Brickfair Finds, Round 1

Sunday marked the end of Brickfair, the Washington DC LEGO convention, and pictures are starting to roll in.

On the left, the Lincoln Memorial is blown to bits, with a nice use of those rebel trooper helmets for knees. Jedi Abe confuses things, though. On the right, a gorgeous Alpine scene. Take note, dear readers, on the use of a mosaic as more than just "hey this is a picture of my cat/hot girlfriend/thing a computer program barfed out."

Steampunk had a rather dismal showing, but on the right we see a working carousel with adorable spiral stripes. The technique is sure to show up in twee airships and lighthouses, as well as life-size barber poles, soon.

Arthur Gugick appeared in strength, recreating architectural icons from around the world, not just Chicago. Meanwhile, some twisted builder just gave us nightmares forever. Frightening clown-scapes float in the mind's eye, gnashing teeth shred clothing while a voice, goblin-like and wretched, implores us to throw a ping-pong ball into a tiny cup.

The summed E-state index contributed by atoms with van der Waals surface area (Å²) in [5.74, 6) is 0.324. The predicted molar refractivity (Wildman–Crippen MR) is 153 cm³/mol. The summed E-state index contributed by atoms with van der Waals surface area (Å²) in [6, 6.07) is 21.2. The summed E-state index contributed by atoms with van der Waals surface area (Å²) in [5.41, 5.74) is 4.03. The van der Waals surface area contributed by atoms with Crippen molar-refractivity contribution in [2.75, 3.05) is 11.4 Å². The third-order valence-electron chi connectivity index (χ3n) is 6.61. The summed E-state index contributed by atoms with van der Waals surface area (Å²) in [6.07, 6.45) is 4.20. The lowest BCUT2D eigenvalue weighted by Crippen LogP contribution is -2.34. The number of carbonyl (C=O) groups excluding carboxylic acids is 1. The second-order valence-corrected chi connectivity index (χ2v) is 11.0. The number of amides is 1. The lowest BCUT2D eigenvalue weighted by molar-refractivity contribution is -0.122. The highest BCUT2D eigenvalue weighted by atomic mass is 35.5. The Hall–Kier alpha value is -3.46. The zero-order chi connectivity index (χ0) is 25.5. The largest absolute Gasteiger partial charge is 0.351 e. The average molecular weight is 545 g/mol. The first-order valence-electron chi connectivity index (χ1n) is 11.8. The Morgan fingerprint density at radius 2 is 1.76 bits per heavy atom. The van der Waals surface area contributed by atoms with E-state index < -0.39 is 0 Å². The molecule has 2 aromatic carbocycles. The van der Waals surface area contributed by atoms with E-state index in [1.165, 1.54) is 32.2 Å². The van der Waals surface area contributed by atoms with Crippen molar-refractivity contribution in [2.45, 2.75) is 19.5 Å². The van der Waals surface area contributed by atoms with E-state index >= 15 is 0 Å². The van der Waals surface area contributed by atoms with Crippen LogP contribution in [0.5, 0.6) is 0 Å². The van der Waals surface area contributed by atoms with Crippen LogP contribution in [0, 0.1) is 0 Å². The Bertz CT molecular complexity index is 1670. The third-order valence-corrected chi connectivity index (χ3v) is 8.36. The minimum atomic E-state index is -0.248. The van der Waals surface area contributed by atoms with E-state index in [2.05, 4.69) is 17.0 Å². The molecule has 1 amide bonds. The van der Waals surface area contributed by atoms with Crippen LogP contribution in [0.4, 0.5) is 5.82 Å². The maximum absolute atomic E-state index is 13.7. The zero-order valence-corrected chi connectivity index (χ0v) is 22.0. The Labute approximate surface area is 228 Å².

Back in phenomenological reality, a brave individual attempted to recreate the greatness of Chieflug @ BC08, but managed to get the walls wrong and be months if not years late.

Finally, on the right, an inside view of a meeting/presentation. Memories swell up. Brickfest 06, the last of its breed. Poor lighting adds drama to the scene: moments before a "steampunk" presentation is scheduled to start, your intrepid and dashing reporter/author/Adonis is informed that he is to head this presentation. Along with his comrades Gonzales, Rubin, Hoffman, and Heckel (attorneys at law), he swaggers into the crowded room. Picture that scene from "Armageddon," but with explosions and sunglasses and more Michael Bay than ever before. Commence a stuttering, circular group cluster-flap. Hoffman all but holds up a skull and soliloquies, "know this, Jules Verne was a bad-ass!" while yours truly rambles for minutes too long about the construction of lowell-bram spheres. Sufficient time passes, the audience is ushered out. The group, sweaty and exhausted, a gaggle of Nixons after a televised debate, vows to never agree to present completely unprepared again.

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